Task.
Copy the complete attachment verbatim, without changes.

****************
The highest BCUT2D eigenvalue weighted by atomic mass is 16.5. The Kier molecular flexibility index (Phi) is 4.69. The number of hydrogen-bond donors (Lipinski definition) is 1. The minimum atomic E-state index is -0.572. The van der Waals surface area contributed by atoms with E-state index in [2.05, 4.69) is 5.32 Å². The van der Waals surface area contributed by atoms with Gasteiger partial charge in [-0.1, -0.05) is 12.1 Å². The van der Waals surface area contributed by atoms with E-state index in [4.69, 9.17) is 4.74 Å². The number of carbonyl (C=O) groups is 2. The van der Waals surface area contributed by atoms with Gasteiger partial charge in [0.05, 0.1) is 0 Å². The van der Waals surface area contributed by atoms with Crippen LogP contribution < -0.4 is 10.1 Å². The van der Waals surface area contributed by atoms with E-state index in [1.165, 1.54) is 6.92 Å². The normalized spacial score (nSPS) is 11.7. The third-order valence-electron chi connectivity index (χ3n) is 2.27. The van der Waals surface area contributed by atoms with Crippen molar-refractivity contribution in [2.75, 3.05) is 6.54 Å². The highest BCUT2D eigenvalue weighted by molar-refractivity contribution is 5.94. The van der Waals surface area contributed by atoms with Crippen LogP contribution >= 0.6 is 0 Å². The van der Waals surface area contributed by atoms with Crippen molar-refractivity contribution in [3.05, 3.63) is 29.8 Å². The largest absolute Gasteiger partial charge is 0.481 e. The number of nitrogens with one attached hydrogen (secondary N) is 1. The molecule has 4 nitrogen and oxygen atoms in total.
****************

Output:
The highest BCUT2D eigenvalue weighted by atomic mass is 16.5. The Kier molecular flexibility index (Phi) is 4.69. The number of hydrogen-bond donors (Lipinski definition) is 1. The minimum atomic E-state index is -0.572. The van der Waals surface area contributed by atoms with E-state index in [2.05, 4.69) is 5.32 Å². The van der Waals surface area contributed by atoms with Gasteiger partial charge in [-0.1, -0.05) is 12.1 Å². The van der Waals surface area contributed by atoms with E-state index in [4.69, 9.17) is 4.74 Å². The number of carbonyl (C=O) groups is 2. The van der Waals surface area contributed by atoms with Gasteiger partial charge in [0.05, 0.1) is 0 Å². The van der Waals surface area contributed by atoms with Crippen LogP contribution < -0.4 is 10.1 Å². The van der Waals surface area contributed by atoms with E-state index in [1.165, 1.54) is 6.92 Å². The normalized spacial score (nSPS) is 11.7. The third-order valence-electron chi connectivity index (χ3n) is 2.27. The van der Waals surface area contributed by atoms with Crippen molar-refractivity contribution in [2.75, 3.05) is 6.54 Å². The highest BCUT2D eigenvalue weighted by molar-refractivity contribution is 5.94. The van der Waals surface area contributed by atoms with Crippen LogP contribution >= 0.6 is 0 Å². The van der Waals surface area contributed by atoms with Crippen molar-refractivity contribution in [3.05, 3.63) is 29.8 Å². The largest absolute Gasteiger partial charge is 0.481 e. The number of nitrogens with one attached hydrogen (secondary N) is 1. The molecule has 4 nitrogen and oxygen atoms in total.